Understand, of course, that the literal text of what someone says, does not change when spoken with a heavy accent or mispronunciation. So, if you are quoting someone in a journalistic sense, you should always write their words exactly as the speaker intended, and with the correct spelling.

To do otherwise, is injecting your own opinion, making a caricature of the person, by exaggerating some aspect of how they happen to speak. However, if you're writing a fictional story, or even a non-fictional accounting of a real-life "character", you may wish to illustrate that individual's characteristic style of speaking.

Because there are so many possible accents or ways to mispronounce words, there are no official rules of how to achieve this — it's up to the author to decide how the spoken words sound, and how to write them down phonetically.

Depending on your own regional accent, certain variations that other people have may stand out to you more than others. If a beautiful picture is in the eye of the beholder, the perfect accent is in the ear of the listener. So use your ears, and write down what you hear.

To give you a real-life example, I live in an area of Massachusetts known for its strong regional accent. The mayor we had a few years ago, spoke it so well, that I saved a few voice mail recordings of alert messages he sent. Here are two that you can listen to:

      Mayor Ambrosino of Revere - announcement about snow emergency.

      Mayor Ambrosino of Revere - announcement about Wonderland parking garage.

There are many words in the mayor's recordings that exemplify his authentic local accent. Notably, when the mayor says:

" There is no parking on emergency arteries. Cars parked on such arteries will be ticked and towed. "

     and

" This roadwork is a necessary part of the construction of the Wonderland parking garage. "

If I were to write that in a way that illustrates how it sounds to me, it would be:

" There is no paahking on emergency aahtahries. Caahs paahked on such aahtahries will be ticked and towed. "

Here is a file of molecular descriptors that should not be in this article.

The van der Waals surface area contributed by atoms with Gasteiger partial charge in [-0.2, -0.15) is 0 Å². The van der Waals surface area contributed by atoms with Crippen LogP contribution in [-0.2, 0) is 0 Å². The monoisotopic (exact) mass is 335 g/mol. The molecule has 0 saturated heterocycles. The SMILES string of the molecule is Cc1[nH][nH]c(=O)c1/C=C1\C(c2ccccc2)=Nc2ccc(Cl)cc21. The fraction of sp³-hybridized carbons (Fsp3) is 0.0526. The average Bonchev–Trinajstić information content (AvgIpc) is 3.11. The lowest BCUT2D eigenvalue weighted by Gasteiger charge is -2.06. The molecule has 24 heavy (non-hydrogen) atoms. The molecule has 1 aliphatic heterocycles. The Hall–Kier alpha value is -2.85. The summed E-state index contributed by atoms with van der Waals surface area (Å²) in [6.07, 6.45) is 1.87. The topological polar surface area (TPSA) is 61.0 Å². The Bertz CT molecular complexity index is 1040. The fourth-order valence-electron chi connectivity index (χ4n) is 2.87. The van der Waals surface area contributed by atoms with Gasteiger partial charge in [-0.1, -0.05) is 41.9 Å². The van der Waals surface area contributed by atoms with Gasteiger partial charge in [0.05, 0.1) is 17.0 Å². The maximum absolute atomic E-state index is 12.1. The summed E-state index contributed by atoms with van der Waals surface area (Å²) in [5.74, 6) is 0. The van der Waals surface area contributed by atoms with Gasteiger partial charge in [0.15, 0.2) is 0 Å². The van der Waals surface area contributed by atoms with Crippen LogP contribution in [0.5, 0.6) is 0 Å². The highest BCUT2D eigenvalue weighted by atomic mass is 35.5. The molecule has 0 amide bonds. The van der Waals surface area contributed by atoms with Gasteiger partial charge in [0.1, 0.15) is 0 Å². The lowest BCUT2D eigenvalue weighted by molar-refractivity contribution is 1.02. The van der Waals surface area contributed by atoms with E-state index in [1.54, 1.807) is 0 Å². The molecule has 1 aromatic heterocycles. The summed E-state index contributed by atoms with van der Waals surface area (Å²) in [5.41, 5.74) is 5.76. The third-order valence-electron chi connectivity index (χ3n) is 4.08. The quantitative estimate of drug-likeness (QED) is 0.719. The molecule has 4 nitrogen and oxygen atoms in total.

and

" this roadwork is a necessary paaht of the construction of the Wonderland paahking gaahradge "

So, it's really a subjective thing, but it should only be done when you're more concerned with expressing the sound of someone's speech, rather than the meaning of their spoken words.

1
source | link

Understand, of course, that the literal text of what someone says, does not change when spoken with a heavy accent or mispronunciation. So, if you are quoting someone in a journalistic sense, you should always write their words exactly as the speaker intended, and with the correct spelling.

To do otherwise, is injecting your own opinion, making a caricature of the person, by exaggerating some aspect of how they happen to speak. However, if you're writing a fictional story, or even a non-fictional accounting of a real-life "character", you may wish to illustrate that individual's characteristic style of speaking.

Because there are so many possible accents or ways to mispronounce words, there are no official rules of how to achieve this — it's up to the author to decide how the spoken words sound, and how to write them down phonetically.

Depending on your own regional accent, certain variations that other people have may stand out to you more than others. If a beautiful picture is in the eye of the beholder, the perfect accent is in the ear of the listener. So use your ears, and write down what you hear.

To give you a real-life example, I live in an area of Massachusetts known for its strong regional accent. The mayor we had a few years ago, spoke it so well, that I saved a few voice mail recordings of alert messages he sent. You can listen to one here:

      Mayor Ambrosino of Revere - announcement about Wonderland parking garage.

There are several words in the mayor's recording that exemplify his authentic local accent. My favorite part of the message is when the mayor says:

" this roadwork is a necessary part of the construction of the Wonderland parking garage "

If I were to write that in a way that illustrates how it sounds to me, it would be:

" this roadwork is a necessary paaht of the construction of the Wonderland paahking gaahradge "

So, it's really a subjective thing, but it should only be done when you're more concerned with expressing the sound of someone's speech, rather than the meaning of their spoken words.